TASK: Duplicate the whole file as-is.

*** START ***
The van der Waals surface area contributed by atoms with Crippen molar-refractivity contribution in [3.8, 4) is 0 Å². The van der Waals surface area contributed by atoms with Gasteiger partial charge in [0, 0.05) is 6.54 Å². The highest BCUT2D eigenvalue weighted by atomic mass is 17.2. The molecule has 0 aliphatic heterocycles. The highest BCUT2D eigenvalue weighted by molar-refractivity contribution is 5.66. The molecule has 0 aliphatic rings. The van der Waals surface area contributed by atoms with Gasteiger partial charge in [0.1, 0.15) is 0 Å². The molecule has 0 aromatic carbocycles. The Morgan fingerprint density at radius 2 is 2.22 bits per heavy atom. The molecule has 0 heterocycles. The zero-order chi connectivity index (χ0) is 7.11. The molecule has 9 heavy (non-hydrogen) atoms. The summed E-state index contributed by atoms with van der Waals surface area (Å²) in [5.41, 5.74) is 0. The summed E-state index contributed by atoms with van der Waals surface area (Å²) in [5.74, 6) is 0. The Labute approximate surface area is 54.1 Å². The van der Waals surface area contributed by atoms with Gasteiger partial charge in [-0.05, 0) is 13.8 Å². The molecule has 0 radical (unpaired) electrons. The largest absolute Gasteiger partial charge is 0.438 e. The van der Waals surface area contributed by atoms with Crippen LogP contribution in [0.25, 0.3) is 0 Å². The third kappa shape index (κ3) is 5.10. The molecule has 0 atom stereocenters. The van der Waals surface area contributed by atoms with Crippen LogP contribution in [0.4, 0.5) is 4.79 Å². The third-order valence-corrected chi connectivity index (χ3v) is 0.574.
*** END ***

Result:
The van der Waals surface area contributed by atoms with Crippen molar-refractivity contribution in [3.8, 4) is 0 Å². The van der Waals surface area contributed by atoms with Gasteiger partial charge in [0, 0.05) is 6.54 Å². The highest BCUT2D eigenvalue weighted by atomic mass is 17.2. The molecule has 0 aliphatic heterocycles. The highest BCUT2D eigenvalue weighted by molar-refractivity contribution is 5.66. The molecule has 0 aliphatic rings. The van der Waals surface area contributed by atoms with Gasteiger partial charge in [0.1, 0.15) is 0 Å². The molecule has 0 aromatic carbocycles. The Morgan fingerprint density at radius 2 is 2.22 bits per heavy atom. The molecule has 0 heterocycles. The zero-order chi connectivity index (χ0) is 7.11. The molecule has 9 heavy (non-hydrogen) atoms. The summed E-state index contributed by atoms with van der Waals surface area (Å²) in [5.41, 5.74) is 0. The summed E-state index contributed by atoms with van der Waals surface area (Å²) in [5.74, 6) is 0. The Labute approximate surface area is 54.1 Å². The van der Waals surface area contributed by atoms with Gasteiger partial charge in [-0.05, 0) is 13.8 Å². The molecule has 0 radical (unpaired) electrons. The largest absolute Gasteiger partial charge is 0.438 e. The van der Waals surface area contributed by atoms with Crippen LogP contribution in [0.25, 0.3) is 0 Å². The third kappa shape index (κ3) is 5.10. The molecule has 0 atom stereocenters. The van der Waals surface area contributed by atoms with Crippen LogP contribution in [0.4, 0.5) is 4.79 Å². The third-order valence-corrected chi connectivity index (χ3v) is 0.574.